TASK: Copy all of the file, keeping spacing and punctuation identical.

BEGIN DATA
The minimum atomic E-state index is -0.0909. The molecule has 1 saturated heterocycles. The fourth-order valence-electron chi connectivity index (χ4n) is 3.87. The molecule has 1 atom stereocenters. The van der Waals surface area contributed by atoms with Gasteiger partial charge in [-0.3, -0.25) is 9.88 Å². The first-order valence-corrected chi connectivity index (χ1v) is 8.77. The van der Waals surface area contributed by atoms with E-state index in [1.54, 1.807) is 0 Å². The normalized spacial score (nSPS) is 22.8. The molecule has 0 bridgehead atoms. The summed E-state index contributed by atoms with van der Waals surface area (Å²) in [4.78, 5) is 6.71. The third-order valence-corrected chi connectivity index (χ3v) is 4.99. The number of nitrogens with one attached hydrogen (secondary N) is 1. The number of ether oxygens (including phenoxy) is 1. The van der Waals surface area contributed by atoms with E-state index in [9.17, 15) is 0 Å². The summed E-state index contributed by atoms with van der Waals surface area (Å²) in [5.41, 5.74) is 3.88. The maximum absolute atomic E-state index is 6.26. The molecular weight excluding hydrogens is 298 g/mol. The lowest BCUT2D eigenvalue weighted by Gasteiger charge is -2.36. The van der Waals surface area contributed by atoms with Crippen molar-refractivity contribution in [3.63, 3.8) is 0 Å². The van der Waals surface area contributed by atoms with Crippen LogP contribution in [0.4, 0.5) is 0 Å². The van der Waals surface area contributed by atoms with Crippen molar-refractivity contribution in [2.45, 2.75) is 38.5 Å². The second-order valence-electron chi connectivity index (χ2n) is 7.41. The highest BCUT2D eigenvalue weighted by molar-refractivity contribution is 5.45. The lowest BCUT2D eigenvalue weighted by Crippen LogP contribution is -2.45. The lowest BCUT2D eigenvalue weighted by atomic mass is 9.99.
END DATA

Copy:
The minimum atomic E-state index is -0.0909. The molecule has 1 saturated heterocycles. The fourth-order valence-electron chi connectivity index (χ4n) is 3.87. The molecule has 1 atom stereocenters. The van der Waals surface area contributed by atoms with Gasteiger partial charge in [-0.3, -0.25) is 9.88 Å². The first-order valence-corrected chi connectivity index (χ1v) is 8.77. The van der Waals surface area contributed by atoms with E-state index in [1.54, 1.807) is 0 Å². The normalized spacial score (nSPS) is 22.8. The molecule has 0 bridgehead atoms. The summed E-state index contributed by atoms with van der Waals surface area (Å²) in [4.78, 5) is 6.71. The third-order valence-corrected chi connectivity index (χ3v) is 4.99. The number of nitrogens with one attached hydrogen (secondary N) is 1. The number of ether oxygens (including phenoxy) is 1. The van der Waals surface area contributed by atoms with E-state index in [9.17, 15) is 0 Å². The summed E-state index contributed by atoms with van der Waals surface area (Å²) in [5.41, 5.74) is 3.88. The maximum absolute atomic E-state index is 6.26. The molecular weight excluding hydrogens is 298 g/mol. The lowest BCUT2D eigenvalue weighted by Gasteiger charge is -2.36. The van der Waals surface area contributed by atoms with Crippen molar-refractivity contribution in [3.63, 3.8) is 0 Å². The van der Waals surface area contributed by atoms with Crippen LogP contribution in [0.4, 0.5) is 0 Å². The van der Waals surface area contributed by atoms with Crippen molar-refractivity contribution in [2.45, 2.75) is 38.5 Å². The second-order valence-electron chi connectivity index (χ2n) is 7.41. The highest BCUT2D eigenvalue weighted by molar-refractivity contribution is 5.45. The lowest BCUT2D eigenvalue weighted by Crippen LogP contribution is -2.45. The lowest BCUT2D eigenvalue weighted by atomic mass is 9.99.